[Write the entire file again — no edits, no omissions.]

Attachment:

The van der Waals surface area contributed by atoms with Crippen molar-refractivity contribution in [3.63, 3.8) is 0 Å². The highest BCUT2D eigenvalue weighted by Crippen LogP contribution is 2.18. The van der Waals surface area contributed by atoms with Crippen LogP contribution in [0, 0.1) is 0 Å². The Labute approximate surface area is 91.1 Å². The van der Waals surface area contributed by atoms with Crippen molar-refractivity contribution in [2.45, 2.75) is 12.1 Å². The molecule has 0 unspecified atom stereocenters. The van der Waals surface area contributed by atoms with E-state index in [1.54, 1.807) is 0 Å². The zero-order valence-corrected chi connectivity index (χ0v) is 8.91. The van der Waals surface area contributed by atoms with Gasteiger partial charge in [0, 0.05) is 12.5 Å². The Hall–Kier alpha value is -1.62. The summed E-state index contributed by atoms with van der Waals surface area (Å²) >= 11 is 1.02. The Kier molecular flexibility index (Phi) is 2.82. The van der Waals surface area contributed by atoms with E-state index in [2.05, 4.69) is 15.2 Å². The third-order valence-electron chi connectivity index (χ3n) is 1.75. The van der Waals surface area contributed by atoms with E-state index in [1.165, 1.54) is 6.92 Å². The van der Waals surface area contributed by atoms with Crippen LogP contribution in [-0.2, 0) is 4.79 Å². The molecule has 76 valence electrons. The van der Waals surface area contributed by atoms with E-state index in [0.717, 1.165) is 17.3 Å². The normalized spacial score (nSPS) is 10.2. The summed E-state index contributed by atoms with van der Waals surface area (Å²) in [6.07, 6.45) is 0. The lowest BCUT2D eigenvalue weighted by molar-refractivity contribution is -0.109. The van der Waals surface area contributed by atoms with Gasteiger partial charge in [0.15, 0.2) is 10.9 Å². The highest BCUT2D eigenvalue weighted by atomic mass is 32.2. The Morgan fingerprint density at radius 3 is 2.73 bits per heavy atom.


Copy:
The van der Waals surface area contributed by atoms with Crippen molar-refractivity contribution in [3.63, 3.8) is 0 Å². The highest BCUT2D eigenvalue weighted by Crippen LogP contribution is 2.18. The van der Waals surface area contributed by atoms with Crippen LogP contribution in [0, 0.1) is 0 Å². The Labute approximate surface area is 91.1 Å². The van der Waals surface area contributed by atoms with Crippen molar-refractivity contribution in [2.45, 2.75) is 12.1 Å². The molecule has 0 unspecified atom stereocenters. The van der Waals surface area contributed by atoms with E-state index in [1.54, 1.807) is 0 Å². The zero-order valence-corrected chi connectivity index (χ0v) is 8.91. The van der Waals surface area contributed by atoms with Gasteiger partial charge in [0, 0.05) is 12.5 Å². The Hall–Kier alpha value is -1.62. The summed E-state index contributed by atoms with van der Waals surface area (Å²) >= 11 is 1.02. The Kier molecular flexibility index (Phi) is 2.82. The van der Waals surface area contributed by atoms with E-state index in [2.05, 4.69) is 15.2 Å². The third-order valence-electron chi connectivity index (χ3n) is 1.75. The van der Waals surface area contributed by atoms with E-state index in [1.165, 1.54) is 6.92 Å². The van der Waals surface area contributed by atoms with Crippen LogP contribution in [-0.2, 0) is 4.79 Å². The molecule has 76 valence electrons. The van der Waals surface area contributed by atoms with E-state index in [0.717, 1.165) is 17.3 Å². The normalized spacial score (nSPS) is 10.2. The summed E-state index contributed by atoms with van der Waals surface area (Å²) in [6.07, 6.45) is 0. The lowest BCUT2D eigenvalue weighted by molar-refractivity contribution is -0.109. The van der Waals surface area contributed by atoms with Gasteiger partial charge in [0.15, 0.2) is 10.9 Å². The highest BCUT2D eigenvalue weighted by atomic mass is 32.2. The Morgan fingerprint density at radius 3 is 2.73 bits per heavy atom.